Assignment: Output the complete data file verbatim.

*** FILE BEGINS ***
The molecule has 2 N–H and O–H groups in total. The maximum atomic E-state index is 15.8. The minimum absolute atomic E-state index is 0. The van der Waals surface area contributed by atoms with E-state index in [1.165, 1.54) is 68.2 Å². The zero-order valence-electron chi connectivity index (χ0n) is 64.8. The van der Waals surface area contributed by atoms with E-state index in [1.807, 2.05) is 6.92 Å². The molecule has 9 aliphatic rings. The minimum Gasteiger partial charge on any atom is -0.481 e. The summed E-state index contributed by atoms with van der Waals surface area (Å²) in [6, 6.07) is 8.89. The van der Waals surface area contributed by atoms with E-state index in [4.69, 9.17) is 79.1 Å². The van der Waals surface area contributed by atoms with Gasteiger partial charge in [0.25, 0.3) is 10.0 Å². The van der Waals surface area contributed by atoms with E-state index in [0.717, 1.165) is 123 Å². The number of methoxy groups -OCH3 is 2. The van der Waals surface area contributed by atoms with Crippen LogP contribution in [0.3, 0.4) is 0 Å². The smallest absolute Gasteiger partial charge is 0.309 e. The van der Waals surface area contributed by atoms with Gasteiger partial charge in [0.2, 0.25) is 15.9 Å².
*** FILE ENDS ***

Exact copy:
The molecule has 2 N–H and O–H groups in total. The maximum atomic E-state index is 15.8. The minimum absolute atomic E-state index is 0. The van der Waals surface area contributed by atoms with E-state index in [1.165, 1.54) is 68.2 Å². The zero-order valence-electron chi connectivity index (χ0n) is 64.8. The van der Waals surface area contributed by atoms with E-state index in [1.807, 2.05) is 6.92 Å². The molecule has 9 aliphatic rings. The minimum Gasteiger partial charge on any atom is -0.481 e. The summed E-state index contributed by atoms with van der Waals surface area (Å²) in [6, 6.07) is 8.89. The van der Waals surface area contributed by atoms with E-state index in [4.69, 9.17) is 79.1 Å². The van der Waals surface area contributed by atoms with Gasteiger partial charge in [0.25, 0.3) is 10.0 Å². The van der Waals surface area contributed by atoms with E-state index in [0.717, 1.165) is 123 Å². The number of methoxy groups -OCH3 is 2. The van der Waals surface area contributed by atoms with Crippen LogP contribution in [0.3, 0.4) is 0 Å². The smallest absolute Gasteiger partial charge is 0.309 e. The van der Waals surface area contributed by atoms with Gasteiger partial charge in [0.2, 0.25) is 15.9 Å².